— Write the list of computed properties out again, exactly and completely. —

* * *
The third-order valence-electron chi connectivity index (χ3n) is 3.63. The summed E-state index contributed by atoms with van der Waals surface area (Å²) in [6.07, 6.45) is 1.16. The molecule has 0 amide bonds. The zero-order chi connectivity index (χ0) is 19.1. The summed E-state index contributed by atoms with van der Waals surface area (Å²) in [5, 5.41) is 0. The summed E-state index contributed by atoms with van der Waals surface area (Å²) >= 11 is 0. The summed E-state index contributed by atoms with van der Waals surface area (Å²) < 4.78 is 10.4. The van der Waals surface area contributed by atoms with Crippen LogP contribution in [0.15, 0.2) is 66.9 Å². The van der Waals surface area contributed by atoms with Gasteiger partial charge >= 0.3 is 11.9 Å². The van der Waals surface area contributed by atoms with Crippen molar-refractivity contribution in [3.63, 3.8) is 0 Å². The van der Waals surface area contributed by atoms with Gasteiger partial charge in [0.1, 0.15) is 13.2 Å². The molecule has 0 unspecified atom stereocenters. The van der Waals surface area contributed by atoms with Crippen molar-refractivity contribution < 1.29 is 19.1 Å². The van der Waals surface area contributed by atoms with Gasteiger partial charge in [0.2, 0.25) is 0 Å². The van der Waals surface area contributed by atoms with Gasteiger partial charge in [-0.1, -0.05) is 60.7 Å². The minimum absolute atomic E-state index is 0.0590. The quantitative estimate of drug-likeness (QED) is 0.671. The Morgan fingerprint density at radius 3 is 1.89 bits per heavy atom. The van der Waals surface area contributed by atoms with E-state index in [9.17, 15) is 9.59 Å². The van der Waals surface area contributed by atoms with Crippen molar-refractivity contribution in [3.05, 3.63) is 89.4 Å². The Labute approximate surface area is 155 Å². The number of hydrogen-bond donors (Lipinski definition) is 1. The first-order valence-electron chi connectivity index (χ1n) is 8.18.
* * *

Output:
The third-order valence-electron chi connectivity index (χ3n) is 3.63. The summed E-state index contributed by atoms with van der Waals surface area (Å²) in [6.07, 6.45) is 1.16. The molecule has 0 amide bonds. The zero-order chi connectivity index (χ0) is 19.1. The summed E-state index contributed by atoms with van der Waals surface area (Å²) in [5, 5.41) is 0. The summed E-state index contributed by atoms with van der Waals surface area (Å²) >= 11 is 0. The summed E-state index contributed by atoms with van der Waals surface area (Å²) < 4.78 is 10.4. The van der Waals surface area contributed by atoms with Crippen LogP contribution in [0.15, 0.2) is 66.9 Å². The van der Waals surface area contributed by atoms with Gasteiger partial charge >= 0.3 is 11.9 Å². The van der Waals surface area contributed by atoms with Crippen molar-refractivity contribution in [3.63, 3.8) is 0 Å². The van der Waals surface area contributed by atoms with Gasteiger partial charge in [0.1, 0.15) is 13.2 Å². The molecule has 0 unspecified atom stereocenters. The van der Waals surface area contributed by atoms with Crippen molar-refractivity contribution < 1.29 is 19.1 Å². The van der Waals surface area contributed by atoms with Gasteiger partial charge in [0.2, 0.25) is 0 Å². The van der Waals surface area contributed by atoms with Gasteiger partial charge in [-0.1, -0.05) is 60.7 Å². The minimum absolute atomic E-state index is 0.0590. The quantitative estimate of drug-likeness (QED) is 0.671. The Morgan fingerprint density at radius 3 is 1.89 bits per heavy atom. The van der Waals surface area contributed by atoms with E-state index in [9.17, 15) is 9.59 Å². The van der Waals surface area contributed by atoms with Crippen molar-refractivity contribution in [3.05, 3.63) is 89.4 Å². The Labute approximate surface area is 155 Å². The number of hydrogen-bond donors (Lipinski definition) is 1. The first-order valence-electron chi connectivity index (χ1n) is 8.18.